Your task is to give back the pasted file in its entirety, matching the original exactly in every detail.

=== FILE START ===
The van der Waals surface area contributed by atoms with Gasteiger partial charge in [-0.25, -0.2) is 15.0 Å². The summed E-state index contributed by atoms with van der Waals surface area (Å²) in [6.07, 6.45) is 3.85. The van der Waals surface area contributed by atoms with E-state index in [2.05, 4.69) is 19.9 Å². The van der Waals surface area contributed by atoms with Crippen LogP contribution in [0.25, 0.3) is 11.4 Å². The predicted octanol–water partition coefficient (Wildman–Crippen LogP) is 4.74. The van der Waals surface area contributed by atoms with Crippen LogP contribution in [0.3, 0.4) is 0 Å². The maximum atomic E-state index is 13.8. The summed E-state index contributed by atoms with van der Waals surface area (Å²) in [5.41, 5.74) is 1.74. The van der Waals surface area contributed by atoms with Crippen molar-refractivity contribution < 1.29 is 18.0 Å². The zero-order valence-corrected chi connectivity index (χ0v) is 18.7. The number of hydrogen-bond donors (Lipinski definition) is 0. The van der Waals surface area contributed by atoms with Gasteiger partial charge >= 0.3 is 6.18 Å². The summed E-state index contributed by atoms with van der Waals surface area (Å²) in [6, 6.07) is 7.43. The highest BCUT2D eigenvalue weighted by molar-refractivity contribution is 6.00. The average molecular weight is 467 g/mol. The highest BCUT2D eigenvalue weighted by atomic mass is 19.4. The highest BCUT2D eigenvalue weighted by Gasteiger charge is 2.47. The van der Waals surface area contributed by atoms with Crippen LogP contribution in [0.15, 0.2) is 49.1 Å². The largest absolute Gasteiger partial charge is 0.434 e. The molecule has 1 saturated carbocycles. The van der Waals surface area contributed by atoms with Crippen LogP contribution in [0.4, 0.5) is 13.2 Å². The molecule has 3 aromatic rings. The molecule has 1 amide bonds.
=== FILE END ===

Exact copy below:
The van der Waals surface area contributed by atoms with Gasteiger partial charge in [-0.25, -0.2) is 15.0 Å². The summed E-state index contributed by atoms with van der Waals surface area (Å²) in [6.07, 6.45) is 3.85. The van der Waals surface area contributed by atoms with E-state index in [2.05, 4.69) is 19.9 Å². The van der Waals surface area contributed by atoms with Crippen LogP contribution in [0.25, 0.3) is 11.4 Å². The predicted octanol–water partition coefficient (Wildman–Crippen LogP) is 4.74. The van der Waals surface area contributed by atoms with Crippen LogP contribution in [0.3, 0.4) is 0 Å². The maximum atomic E-state index is 13.8. The summed E-state index contributed by atoms with van der Waals surface area (Å²) in [5.41, 5.74) is 1.74. The van der Waals surface area contributed by atoms with Crippen molar-refractivity contribution < 1.29 is 18.0 Å². The zero-order valence-corrected chi connectivity index (χ0v) is 18.7. The number of hydrogen-bond donors (Lipinski definition) is 0. The van der Waals surface area contributed by atoms with Gasteiger partial charge >= 0.3 is 6.18 Å². The summed E-state index contributed by atoms with van der Waals surface area (Å²) in [6, 6.07) is 7.43. The highest BCUT2D eigenvalue weighted by molar-refractivity contribution is 6.00. The average molecular weight is 467 g/mol. The highest BCUT2D eigenvalue weighted by atomic mass is 19.4. The highest BCUT2D eigenvalue weighted by Gasteiger charge is 2.47. The van der Waals surface area contributed by atoms with Crippen LogP contribution in [0.15, 0.2) is 49.1 Å². The largest absolute Gasteiger partial charge is 0.434 e. The molecule has 1 saturated carbocycles. The van der Waals surface area contributed by atoms with Crippen LogP contribution in [0.4, 0.5) is 13.2 Å². The molecule has 3 aromatic rings. The molecule has 1 amide bonds.